Leibowitz Devonshire Dialect Project

In this section I will be collecting stories and glossaries from various sources which illustrate the dialect from the mid-eighteenth century to the early twentieth. They will be in various formats, so that they can both be read for enjoyment and used as data on the language.

So far, the main sources will be:

1) The dialogue written by Mary Reynolds Palmer (February 9, 1715--May 27, 1794), and the glossaries added by James Palmer (1837 ed.) and John Phillips (1839 ed.).

For the early twentieth century the stories written by A. J. Coles under the pseudonym "Jan Stewer" for the Devon and Exeter Gazette, (first story 2 March 1900, NOT 9 March 1900 as usually given), and the Western Weekly News (first story 29 July, 1905). The stories from the Western Weekly News have often been reprinted--they are not given here--but the ones in the Devon and Exeter Gazette have not, and add interesting details about his writings apparently not noted before.

The story series called "The Talk at Old Tom Cobleigh's Club" are interesting because of the political background--the Boer War and "The Irish Question". Also very revealing, and I think not noted before, are the letters written--in dialect--to "Jan Stewer" from Devonshire "exiles" in various parts, including South Africa during the Boer War. I have not seen these mentioned before, and I intend to supply them here.

I am adding here a pdf (on-line version soon, I hope) of the book, Jan Stewer: At Home and Abroad The date of this publication has been guessed at as 1920. This seems to me a bit early, as some of stories seem to be looking back to the First World War as quite some time ago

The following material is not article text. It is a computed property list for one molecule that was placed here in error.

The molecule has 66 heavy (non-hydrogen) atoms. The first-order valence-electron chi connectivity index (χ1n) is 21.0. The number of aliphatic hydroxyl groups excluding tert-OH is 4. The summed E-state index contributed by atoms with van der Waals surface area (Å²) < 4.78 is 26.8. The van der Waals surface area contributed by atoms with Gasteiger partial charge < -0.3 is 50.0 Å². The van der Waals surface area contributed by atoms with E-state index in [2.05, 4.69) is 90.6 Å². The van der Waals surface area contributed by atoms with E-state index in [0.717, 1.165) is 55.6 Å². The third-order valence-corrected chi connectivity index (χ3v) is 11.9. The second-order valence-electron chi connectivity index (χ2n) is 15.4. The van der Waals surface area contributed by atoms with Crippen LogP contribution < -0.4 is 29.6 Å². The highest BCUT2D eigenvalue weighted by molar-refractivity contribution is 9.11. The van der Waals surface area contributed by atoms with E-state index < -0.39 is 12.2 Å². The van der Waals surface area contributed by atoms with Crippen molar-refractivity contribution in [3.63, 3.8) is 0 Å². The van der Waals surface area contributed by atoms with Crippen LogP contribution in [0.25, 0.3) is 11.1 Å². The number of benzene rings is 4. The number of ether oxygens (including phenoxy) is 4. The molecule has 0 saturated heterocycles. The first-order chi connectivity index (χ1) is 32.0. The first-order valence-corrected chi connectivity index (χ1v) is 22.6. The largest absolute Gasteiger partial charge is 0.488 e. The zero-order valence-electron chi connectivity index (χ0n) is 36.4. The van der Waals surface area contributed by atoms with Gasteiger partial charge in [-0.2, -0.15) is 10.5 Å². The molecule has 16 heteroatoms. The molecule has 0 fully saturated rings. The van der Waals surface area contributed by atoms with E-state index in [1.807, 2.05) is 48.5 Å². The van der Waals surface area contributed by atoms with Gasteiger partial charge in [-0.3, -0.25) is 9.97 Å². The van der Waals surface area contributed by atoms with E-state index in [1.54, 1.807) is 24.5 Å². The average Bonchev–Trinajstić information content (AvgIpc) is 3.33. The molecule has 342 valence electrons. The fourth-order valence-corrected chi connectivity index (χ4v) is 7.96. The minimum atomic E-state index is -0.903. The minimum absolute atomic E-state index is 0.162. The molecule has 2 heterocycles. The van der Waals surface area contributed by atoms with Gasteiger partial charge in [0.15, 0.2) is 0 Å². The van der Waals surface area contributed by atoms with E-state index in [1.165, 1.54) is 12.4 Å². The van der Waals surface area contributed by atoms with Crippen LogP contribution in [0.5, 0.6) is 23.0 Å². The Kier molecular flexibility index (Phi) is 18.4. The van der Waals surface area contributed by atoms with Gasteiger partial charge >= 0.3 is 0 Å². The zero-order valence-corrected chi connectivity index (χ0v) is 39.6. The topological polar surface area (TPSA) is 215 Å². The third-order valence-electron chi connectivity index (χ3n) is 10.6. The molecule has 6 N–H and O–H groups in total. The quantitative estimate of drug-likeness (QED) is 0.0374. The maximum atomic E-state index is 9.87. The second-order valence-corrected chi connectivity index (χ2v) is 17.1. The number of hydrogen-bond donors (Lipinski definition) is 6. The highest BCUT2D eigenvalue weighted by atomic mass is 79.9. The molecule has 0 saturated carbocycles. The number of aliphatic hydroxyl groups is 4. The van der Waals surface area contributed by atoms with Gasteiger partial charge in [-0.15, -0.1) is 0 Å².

"(An incident of the severe rationing during a period of the Great War, when caterers were permitted to serve no more than two ounces of flour in any form to each consumer at the afternoon meal)".

Some of the stories have Jan Stewer serving--as A. J. Coles did--in Egypt until 1919. The other stories come for the "In a Devonshire Carrier's Van" series in the Western Weekly News. The correlation between them in hard to see, as in the latter stories Jan does not seem to ever have left during the war, and his adventures in London suggest a totally non-travelled bumpkin! Very odd.

The pdf is to be found here

Other digitised material, with comments:

Some notes on the English Revised Version of the Bible (1881, 1885)

The plain (UTF-8) text (within html tags) of Ford Madox Ford's children's story: The Queen Who Flew

Comment: And this is a page discussing other sources for the text of the book--one VERY poor one still (2018) online--and a pdf version I have made. About The Queen Who Flew

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